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A stylized fact in markets seems to be that there is a negative correlation between interest rates and corporate spreads - as interest rates rise, spreads tend to tighten and vice versa.

I'm wondering if this relationship depends on the macroeconomic backdrop behind rising rates. In addition to interest rates, credit spreads are also influenced by expected inflation, and the level of growth.

As an example, in an environment where rates are rising due to inflation caused by strong growth and a robust economy, it would make sense for credit spreads to tighten. However, if rates are rising in response to a stagflation scenario (low growth but high inflation), would credit spreads be expected to widen due to weak growth, and higher uncertainty/risk of defaults? Does the growth component matter, or are rising rates + rising inflation generally sufficient to tighten spreads?

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One explanation might be purely quantitative: The spread is to compensate for the present value (cost) of a possible future default. When interest rates rise all else equal, the discounted cost of future default decreases, which translates into tighter spreads. See for instance Leland(1994b) as presented here.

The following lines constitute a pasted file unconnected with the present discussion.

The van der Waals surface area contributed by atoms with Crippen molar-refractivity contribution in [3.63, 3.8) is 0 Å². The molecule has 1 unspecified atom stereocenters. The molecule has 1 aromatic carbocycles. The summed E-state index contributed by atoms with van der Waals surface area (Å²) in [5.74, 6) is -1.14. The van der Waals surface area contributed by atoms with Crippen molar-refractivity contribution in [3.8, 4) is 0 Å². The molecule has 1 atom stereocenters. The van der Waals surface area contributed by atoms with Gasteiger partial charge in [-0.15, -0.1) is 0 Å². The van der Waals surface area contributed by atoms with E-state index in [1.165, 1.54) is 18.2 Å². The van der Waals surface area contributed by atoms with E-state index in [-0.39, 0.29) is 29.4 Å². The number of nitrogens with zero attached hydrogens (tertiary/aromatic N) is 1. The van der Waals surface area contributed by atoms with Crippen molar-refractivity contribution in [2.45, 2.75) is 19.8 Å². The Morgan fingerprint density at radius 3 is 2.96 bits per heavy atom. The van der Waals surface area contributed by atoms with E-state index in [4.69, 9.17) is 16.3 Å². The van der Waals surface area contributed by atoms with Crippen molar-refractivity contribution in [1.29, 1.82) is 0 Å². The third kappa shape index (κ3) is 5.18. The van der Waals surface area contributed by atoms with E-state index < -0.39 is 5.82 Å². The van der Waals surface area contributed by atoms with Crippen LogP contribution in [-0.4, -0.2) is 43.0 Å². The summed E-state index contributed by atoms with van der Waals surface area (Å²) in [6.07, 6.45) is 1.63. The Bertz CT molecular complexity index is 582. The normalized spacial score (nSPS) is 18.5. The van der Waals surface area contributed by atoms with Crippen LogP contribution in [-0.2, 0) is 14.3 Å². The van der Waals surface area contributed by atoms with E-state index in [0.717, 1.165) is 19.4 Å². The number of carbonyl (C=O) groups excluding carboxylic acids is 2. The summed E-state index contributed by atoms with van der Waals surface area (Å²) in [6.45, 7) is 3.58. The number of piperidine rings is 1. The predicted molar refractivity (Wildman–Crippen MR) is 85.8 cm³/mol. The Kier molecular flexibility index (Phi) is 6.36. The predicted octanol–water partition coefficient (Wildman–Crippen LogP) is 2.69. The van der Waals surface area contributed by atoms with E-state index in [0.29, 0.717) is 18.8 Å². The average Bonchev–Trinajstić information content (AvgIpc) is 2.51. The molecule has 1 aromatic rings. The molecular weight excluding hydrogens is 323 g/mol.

As investigated in a paper from Kansas Fed here, the effect you are referring to do seem to exist in the short run, even though they are reversed in the longer run.

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When interest rates rise, it is often because a rise of the inflation (for instance with the ECB and the FED). So it means that the nominal debt value of a company decreases and/or that the company will have higher nominal cash flow. To conclude : the credit risk is lower. So, the spread is lower. Growth is linked to cash flow. In fact you are expecting cash flow to increase at the rate of the growth + the inflation. So if grow is higher than expected, the company will have stronger cash flow and a reduced credit risk.

This is a very simple and intuitive answer. I hope I have helped.

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